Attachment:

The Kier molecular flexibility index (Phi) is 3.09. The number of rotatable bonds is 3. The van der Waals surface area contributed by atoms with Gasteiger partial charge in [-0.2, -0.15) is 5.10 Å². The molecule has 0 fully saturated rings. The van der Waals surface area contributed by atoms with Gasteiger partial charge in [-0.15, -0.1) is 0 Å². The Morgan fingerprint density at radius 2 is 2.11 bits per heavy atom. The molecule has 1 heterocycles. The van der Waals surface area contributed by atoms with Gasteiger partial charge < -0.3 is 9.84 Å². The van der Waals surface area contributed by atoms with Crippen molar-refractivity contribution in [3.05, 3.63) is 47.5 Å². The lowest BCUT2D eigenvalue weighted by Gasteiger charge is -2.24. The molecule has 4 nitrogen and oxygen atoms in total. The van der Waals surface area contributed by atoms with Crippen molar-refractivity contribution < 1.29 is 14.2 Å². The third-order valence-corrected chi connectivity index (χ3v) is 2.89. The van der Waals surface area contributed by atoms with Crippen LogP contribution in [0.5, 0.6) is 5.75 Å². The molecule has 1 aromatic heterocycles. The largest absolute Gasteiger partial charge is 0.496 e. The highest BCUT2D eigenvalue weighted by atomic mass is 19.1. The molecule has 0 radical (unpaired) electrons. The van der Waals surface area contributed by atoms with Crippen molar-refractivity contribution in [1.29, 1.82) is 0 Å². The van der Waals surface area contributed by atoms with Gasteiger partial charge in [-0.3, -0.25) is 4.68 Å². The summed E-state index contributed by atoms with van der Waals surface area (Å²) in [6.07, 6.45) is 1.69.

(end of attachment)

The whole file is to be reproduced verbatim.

The Kier molecular flexibility index (Phi) is 3.09. The number of rotatable bonds is 3. The van der Waals surface area contributed by atoms with Gasteiger partial charge in [-0.2, -0.15) is 5.10 Å². The molecule has 0 fully saturated rings. The van der Waals surface area contributed by atoms with Gasteiger partial charge in [-0.15, -0.1) is 0 Å². The Morgan fingerprint density at radius 2 is 2.11 bits per heavy atom. The molecule has 1 heterocycles. The van der Waals surface area contributed by atoms with Gasteiger partial charge < -0.3 is 9.84 Å². The van der Waals surface area contributed by atoms with Crippen molar-refractivity contribution in [3.05, 3.63) is 47.5 Å². The lowest BCUT2D eigenvalue weighted by Gasteiger charge is -2.24. The molecule has 4 nitrogen and oxygen atoms in total. The van der Waals surface area contributed by atoms with Crippen molar-refractivity contribution < 1.29 is 14.2 Å². The third-order valence-corrected chi connectivity index (χ3v) is 2.89. The van der Waals surface area contributed by atoms with Crippen LogP contribution in [0.5, 0.6) is 5.75 Å². The molecule has 1 aromatic heterocycles. The largest absolute Gasteiger partial charge is 0.496 e. The highest BCUT2D eigenvalue weighted by atomic mass is 19.1. The molecule has 0 radical (unpaired) electrons. The van der Waals surface area contributed by atoms with Crippen molar-refractivity contribution in [1.29, 1.82) is 0 Å². The van der Waals surface area contributed by atoms with Gasteiger partial charge in [-0.3, -0.25) is 4.68 Å². The summed E-state index contributed by atoms with van der Waals surface area (Å²) in [6.07, 6.45) is 1.69.